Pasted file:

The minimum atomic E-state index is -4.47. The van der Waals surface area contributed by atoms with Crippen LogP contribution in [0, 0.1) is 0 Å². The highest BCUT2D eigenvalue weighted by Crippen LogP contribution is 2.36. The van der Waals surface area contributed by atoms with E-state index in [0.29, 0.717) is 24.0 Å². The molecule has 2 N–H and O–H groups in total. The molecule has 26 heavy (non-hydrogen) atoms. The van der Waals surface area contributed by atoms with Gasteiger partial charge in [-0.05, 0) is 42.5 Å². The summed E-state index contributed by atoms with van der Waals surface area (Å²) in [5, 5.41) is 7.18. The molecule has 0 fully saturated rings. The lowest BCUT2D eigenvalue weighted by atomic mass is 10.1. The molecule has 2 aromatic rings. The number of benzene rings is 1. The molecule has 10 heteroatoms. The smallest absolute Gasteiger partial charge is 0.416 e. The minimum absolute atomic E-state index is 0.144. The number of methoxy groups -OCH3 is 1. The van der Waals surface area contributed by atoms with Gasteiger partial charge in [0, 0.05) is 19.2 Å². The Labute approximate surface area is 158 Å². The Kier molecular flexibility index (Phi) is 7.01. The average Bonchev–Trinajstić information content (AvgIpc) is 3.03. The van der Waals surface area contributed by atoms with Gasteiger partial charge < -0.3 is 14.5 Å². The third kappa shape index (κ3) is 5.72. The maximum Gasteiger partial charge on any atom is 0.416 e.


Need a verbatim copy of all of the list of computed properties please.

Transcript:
The minimum atomic E-state index is -4.47. The van der Waals surface area contributed by atoms with Crippen LogP contribution in [0, 0.1) is 0 Å². The highest BCUT2D eigenvalue weighted by Crippen LogP contribution is 2.36. The van der Waals surface area contributed by atoms with E-state index in [0.29, 0.717) is 24.0 Å². The molecule has 2 N–H and O–H groups in total. The molecule has 26 heavy (non-hydrogen) atoms. The van der Waals surface area contributed by atoms with Gasteiger partial charge in [-0.05, 0) is 42.5 Å². The summed E-state index contributed by atoms with van der Waals surface area (Å²) in [5, 5.41) is 7.18. The molecule has 0 fully saturated rings. The lowest BCUT2D eigenvalue weighted by atomic mass is 10.1. The molecule has 2 aromatic rings. The number of benzene rings is 1. The molecule has 10 heteroatoms. The smallest absolute Gasteiger partial charge is 0.416 e. The minimum absolute atomic E-state index is 0.144. The number of methoxy groups -OCH3 is 1. The van der Waals surface area contributed by atoms with Gasteiger partial charge in [0, 0.05) is 19.2 Å². The Labute approximate surface area is 158 Å². The Kier molecular flexibility index (Phi) is 7.01. The average Bonchev–Trinajstić information content (AvgIpc) is 3.03. The van der Waals surface area contributed by atoms with Gasteiger partial charge < -0.3 is 14.5 Å². The third kappa shape index (κ3) is 5.72. The maximum Gasteiger partial charge on any atom is 0.416 e.